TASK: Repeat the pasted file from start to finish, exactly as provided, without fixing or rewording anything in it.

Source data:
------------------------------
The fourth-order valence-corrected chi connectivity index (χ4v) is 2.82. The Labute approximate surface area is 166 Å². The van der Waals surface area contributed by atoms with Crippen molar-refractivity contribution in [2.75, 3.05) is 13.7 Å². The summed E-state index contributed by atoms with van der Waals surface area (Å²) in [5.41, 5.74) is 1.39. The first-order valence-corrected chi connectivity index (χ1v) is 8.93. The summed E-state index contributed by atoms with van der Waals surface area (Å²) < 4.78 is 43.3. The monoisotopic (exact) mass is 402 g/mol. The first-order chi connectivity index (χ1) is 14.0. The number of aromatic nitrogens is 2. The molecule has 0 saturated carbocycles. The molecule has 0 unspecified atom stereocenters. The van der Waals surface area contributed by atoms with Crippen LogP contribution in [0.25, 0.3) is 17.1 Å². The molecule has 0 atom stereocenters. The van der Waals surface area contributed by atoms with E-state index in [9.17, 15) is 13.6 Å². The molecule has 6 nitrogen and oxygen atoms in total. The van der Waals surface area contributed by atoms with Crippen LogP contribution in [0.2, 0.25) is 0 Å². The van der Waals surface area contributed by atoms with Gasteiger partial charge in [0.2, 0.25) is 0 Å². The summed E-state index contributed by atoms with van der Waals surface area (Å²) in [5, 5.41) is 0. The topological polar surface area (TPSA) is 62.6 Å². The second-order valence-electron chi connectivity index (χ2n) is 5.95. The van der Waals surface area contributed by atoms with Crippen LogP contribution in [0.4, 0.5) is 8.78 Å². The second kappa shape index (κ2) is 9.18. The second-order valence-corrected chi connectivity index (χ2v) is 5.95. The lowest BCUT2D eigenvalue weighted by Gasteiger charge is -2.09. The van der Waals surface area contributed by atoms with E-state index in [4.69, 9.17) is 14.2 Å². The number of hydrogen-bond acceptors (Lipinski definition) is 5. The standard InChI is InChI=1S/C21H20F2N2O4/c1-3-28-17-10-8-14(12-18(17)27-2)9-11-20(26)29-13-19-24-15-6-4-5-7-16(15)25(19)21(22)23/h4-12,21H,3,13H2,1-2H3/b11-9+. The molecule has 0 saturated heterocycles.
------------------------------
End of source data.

The fourth-order valence-corrected chi connectivity index (χ4v) is 2.82. The Labute approximate surface area is 166 Å². The van der Waals surface area contributed by atoms with Crippen molar-refractivity contribution in [2.75, 3.05) is 13.7 Å². The summed E-state index contributed by atoms with van der Waals surface area (Å²) in [5.41, 5.74) is 1.39. The first-order valence-corrected chi connectivity index (χ1v) is 8.93. The summed E-state index contributed by atoms with van der Waals surface area (Å²) < 4.78 is 43.3. The monoisotopic (exact) mass is 402 g/mol. The first-order chi connectivity index (χ1) is 14.0. The number of aromatic nitrogens is 2. The molecule has 0 saturated carbocycles. The molecule has 0 unspecified atom stereocenters. The van der Waals surface area contributed by atoms with Crippen LogP contribution in [0.25, 0.3) is 17.1 Å². The molecule has 0 atom stereocenters. The van der Waals surface area contributed by atoms with E-state index in [9.17, 15) is 13.6 Å². The molecule has 6 nitrogen and oxygen atoms in total. The van der Waals surface area contributed by atoms with Crippen LogP contribution in [0.2, 0.25) is 0 Å². The van der Waals surface area contributed by atoms with Gasteiger partial charge in [0.2, 0.25) is 0 Å². The summed E-state index contributed by atoms with van der Waals surface area (Å²) in [5, 5.41) is 0. The topological polar surface area (TPSA) is 62.6 Å². The second-order valence-electron chi connectivity index (χ2n) is 5.95. The van der Waals surface area contributed by atoms with Crippen LogP contribution in [0.4, 0.5) is 8.78 Å². The second kappa shape index (κ2) is 9.18. The second-order valence-corrected chi connectivity index (χ2v) is 5.95. The lowest BCUT2D eigenvalue weighted by Gasteiger charge is -2.09. The van der Waals surface area contributed by atoms with E-state index in [4.69, 9.17) is 14.2 Å². The number of hydrogen-bond acceptors (Lipinski definition) is 5. The standard InChI is InChI=1S/C21H20F2N2O4/c1-3-28-17-10-8-14(12-18(17)27-2)9-11-20(26)29-13-19-24-15-6-4-5-7-16(15)25(19)21(22)23/h4-12,21H,3,13H2,1-2H3/b11-9+. The molecule has 0 saturated heterocycles.